Barge Type: Know Your Spitzen From Your Clip
For newcomers to barge holidays, all barges may look the same. However, there are many types of ships with striking differences in history and design. This model evolved over 200 years, adapting to changing conditions and technology. In Europe, the barge – ships barges – connecting the English Channel, Atlantic Ocean and Mediterranean Sea. Here is a brief overview of the most common vessels you might encounter on your barge vacation.
Tjalks and Klippers Barge Type: Know Your Spitzen From Your Clip
This barging tradition can be traced back to the seventeenth century. Originally wind-powered Tjalks were built of wood; In the nineteenth century, ship builders began to consider the possibility of iron and on twentieth century steel properties exploited by this industry. Therefore, the modern version of Tjalk is constructed of iron or steel, yet retains the stern arch of indigenous wood.
Designed for fast-flowing estuaries and rivers in the Netherlands, the tough Klipper is always built of iron or steel. The use of steel leads to a stronger vessel, although this introduces the danger of corrosion. Klipper’s steering sat under a stern round and ridden with wheels. Barge Type: Know Your Spitzen From Your Clip
Beurtmotor and Luxemotor
Beurtmotor is used for passengers and cargo and often travels to a reliable schedule, replacing steam-powered steamers. It became even more popular with the introduction of diesel engines because their scheduling was more consistent than ever before. Like other barges, Beurtmotor was built to navigate the shallow waters – anywhere between 3 and about 10 feet of water. However this is not a limitation, as most inland waters in western Europe conform to this requirement.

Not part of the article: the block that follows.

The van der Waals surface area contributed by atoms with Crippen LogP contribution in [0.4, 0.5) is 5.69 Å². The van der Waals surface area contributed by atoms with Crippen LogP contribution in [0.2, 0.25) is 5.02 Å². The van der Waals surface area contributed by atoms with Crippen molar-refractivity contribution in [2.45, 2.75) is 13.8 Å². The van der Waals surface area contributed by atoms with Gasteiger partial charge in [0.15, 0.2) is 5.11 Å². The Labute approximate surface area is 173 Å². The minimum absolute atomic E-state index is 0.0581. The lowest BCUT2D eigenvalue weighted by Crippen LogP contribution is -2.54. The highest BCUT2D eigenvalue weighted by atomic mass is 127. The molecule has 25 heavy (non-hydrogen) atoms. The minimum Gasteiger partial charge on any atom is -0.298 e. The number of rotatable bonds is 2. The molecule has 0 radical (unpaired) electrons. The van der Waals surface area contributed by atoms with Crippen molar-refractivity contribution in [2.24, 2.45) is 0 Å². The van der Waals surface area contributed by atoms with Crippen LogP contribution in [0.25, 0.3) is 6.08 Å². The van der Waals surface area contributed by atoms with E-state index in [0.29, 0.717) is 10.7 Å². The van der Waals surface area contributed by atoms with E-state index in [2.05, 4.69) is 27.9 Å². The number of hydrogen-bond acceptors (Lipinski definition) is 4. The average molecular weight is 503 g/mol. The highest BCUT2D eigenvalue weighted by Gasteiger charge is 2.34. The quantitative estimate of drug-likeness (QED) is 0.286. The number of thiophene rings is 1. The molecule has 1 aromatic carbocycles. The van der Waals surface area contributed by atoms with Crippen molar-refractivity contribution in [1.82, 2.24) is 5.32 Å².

Luxemotor trailblazing was built in the early 20th century and was the first barge to have its own machine. Driving on Beurtmotor’s success, they are quite luxurious with plenty of space – including kitchens and toilets – as well as a pointy bow that is ideal for more open waters.
Spitz has a long and varied history. They were built to the standard of Freycinet imposed by Napoleon during the standardization period, and the ship was first withdrawn by hand (or horse). However, after the Second World War many Belgian Spitz ships were kitted out with tank machines that were often disabled. With some adjustments at the stern to fix the wheel, the Spitz Motor version is designed for canals in France, Belgium and the Netherlands.
European Air Line: Our Fleet
The European Airway fleet includes a barge with lots of history behind them. Vacation barges match the history lover and cruise ship enthusiasts. For example, L’Art de Vivre – the oldest fleet – is an English model and built in the First World War to supply allied forces in the Somme. The beautiful Rosa is the Dutch Clipper carrying a variety of cargo in the early 20th century Dutch. Both now enjoy retirement by walking the beautiful streets of France, lovingly recovering in a way that celebrates their stunning legacy. Barge Type: Know Your Spitzen From Your Clip
Paul Newman is a Marketing and E-Systems Executive for European Waterways, the most respected all-inclusive luxury barge provider in France and other major destinations. Part of an experienced barge team, Paul first queued to support a slow-paced barging cruise facility for anyone looking for a unique holiday experience. Barge Type: Know Your Spitzen From Your Clip